Instead, fill your mind with this: This stuff isn't easy for us to do. We're a mass medium. We're set up so that your messages hit the greatest number of people. We take your ads and fling them around the schedule so lots of people see them and they make an impression on weary consumers. We aren't really prepared to create customized ads for each and every one of you in each and every one of our shows. This stuff takes months and months of work.
We know you're hurting, however, so we'll try to do our best (and let's be honest, when ABC -- known among you folks for being a little stiff-necked when it comes to product integrations -- lets the Enterprise from "Star Trek" fly though the O in the title sequence of "Lost," it's obvious we're more than open to this kind of thing). But it's going to cost a little more -- OK, a lot more -- than usual.
Speaking of mass medium, didn't you hear anything CBS said during its presentation? You're letting NBC's problems color your view of what we do. "There's a big difference between the model being broken and not being able to find any hit shows for years," said Leslie Moonves, president-CEO of CBS Corp., last week.
And let's put to rest that nagging you've been hearing from our cable rivals. So you're foaming at the mouth about "The Closer" on TNT. Even Peter Rice, the new chairman of entertainment at Fox, watches it. "And it delivers 6.8 million viewers every week. That's a great number. But if it was a broadcast show, there are 75 broadcast shows that deliver more viewers than that," he said during a conference call last week.
Leslie and Peter aren't being apologetic in a downturn. That means it will be tough for any of us to take a less aggressive stance and risk not bringing in the volume we need to fill our media-conglomerate coffers and keep our mogul bosses happy.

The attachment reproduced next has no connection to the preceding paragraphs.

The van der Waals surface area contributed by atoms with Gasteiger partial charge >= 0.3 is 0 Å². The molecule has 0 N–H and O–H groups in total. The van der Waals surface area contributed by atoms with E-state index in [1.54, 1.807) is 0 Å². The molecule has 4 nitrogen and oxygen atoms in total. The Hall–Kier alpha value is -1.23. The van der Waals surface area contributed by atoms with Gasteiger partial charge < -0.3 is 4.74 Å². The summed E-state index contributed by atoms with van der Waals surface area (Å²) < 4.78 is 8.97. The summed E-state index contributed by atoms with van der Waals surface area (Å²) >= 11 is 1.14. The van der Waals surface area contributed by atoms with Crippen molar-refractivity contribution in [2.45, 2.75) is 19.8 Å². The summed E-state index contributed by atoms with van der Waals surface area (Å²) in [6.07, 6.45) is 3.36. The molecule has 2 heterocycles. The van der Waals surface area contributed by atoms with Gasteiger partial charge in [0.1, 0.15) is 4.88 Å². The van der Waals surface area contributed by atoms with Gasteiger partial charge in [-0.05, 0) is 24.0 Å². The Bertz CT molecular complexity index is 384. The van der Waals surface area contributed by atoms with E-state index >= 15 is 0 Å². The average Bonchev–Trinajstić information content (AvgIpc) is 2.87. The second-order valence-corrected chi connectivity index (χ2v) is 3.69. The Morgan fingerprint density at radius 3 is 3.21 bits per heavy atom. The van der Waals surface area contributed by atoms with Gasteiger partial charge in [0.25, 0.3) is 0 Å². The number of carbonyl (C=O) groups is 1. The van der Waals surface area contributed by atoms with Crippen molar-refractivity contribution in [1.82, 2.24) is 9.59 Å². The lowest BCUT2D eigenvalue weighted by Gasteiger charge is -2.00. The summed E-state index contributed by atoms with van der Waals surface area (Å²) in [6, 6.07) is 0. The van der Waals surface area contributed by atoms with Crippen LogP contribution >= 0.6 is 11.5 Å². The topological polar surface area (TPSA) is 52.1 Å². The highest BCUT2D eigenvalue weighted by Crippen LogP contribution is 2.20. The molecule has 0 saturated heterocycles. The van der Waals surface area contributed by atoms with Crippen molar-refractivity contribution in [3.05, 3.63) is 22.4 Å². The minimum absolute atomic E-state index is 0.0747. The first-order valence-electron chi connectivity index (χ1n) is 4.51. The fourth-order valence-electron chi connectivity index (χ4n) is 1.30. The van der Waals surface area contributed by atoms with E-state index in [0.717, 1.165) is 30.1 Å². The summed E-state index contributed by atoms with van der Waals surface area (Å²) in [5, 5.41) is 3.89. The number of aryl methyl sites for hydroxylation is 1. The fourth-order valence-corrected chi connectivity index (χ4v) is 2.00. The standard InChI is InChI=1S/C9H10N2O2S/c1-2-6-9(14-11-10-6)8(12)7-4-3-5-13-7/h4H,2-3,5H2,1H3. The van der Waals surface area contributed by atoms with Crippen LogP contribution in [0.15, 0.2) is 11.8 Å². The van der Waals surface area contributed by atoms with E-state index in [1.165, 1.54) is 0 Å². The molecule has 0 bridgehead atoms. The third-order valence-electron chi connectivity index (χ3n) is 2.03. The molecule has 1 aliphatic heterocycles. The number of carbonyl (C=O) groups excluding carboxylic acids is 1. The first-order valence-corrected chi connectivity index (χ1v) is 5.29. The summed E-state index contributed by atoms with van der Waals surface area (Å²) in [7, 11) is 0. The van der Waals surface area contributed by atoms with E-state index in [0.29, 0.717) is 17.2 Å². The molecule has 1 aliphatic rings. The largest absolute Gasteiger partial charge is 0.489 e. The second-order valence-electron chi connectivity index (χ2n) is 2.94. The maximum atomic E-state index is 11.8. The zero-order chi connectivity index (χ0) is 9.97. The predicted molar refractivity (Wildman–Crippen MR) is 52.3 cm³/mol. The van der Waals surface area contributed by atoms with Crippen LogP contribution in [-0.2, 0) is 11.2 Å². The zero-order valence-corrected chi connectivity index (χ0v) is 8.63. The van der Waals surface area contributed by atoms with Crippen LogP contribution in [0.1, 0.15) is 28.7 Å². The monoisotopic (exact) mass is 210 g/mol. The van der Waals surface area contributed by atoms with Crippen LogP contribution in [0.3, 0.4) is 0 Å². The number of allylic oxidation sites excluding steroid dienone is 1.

So let's cut that talk about rollbacks (at least in public). Again, let us quote Mr. Nesvig: "There's been much speculation and statements in the press about the television marketplace. But, let me state categorically, for the record: Fox Broadcasting has not rolled back any upfront CPMs for deals made in the current TV season." It's a pretty severe recession. You're not fooling around, and neither are we, but maybe you want to come to the negotiating table and see if we can't both be a little flexible.
And don't think for a minute that all of us TV folks are in this together. We are going to fight each other tooth and nail. Some of you think Fox will try to cajole its best clients, the movie studios, into putting money down ASAP to spark the market and set prices. Maybe. Maybe CBS will get things going by cutting a few deals for the Super Bowl. Some of you think NBC is going to undercut the market, hoping to drive volume and force CBS and ABC to take prices down. We're here to tell you CBS and ABC don't want to hear about NBC's prices.
But let's not fight. You need mass delivery. We need your money. There's got to be a way to get you to the table. The door is open, and we're pretty sure you're going to walk through it before Labor Day rolls around.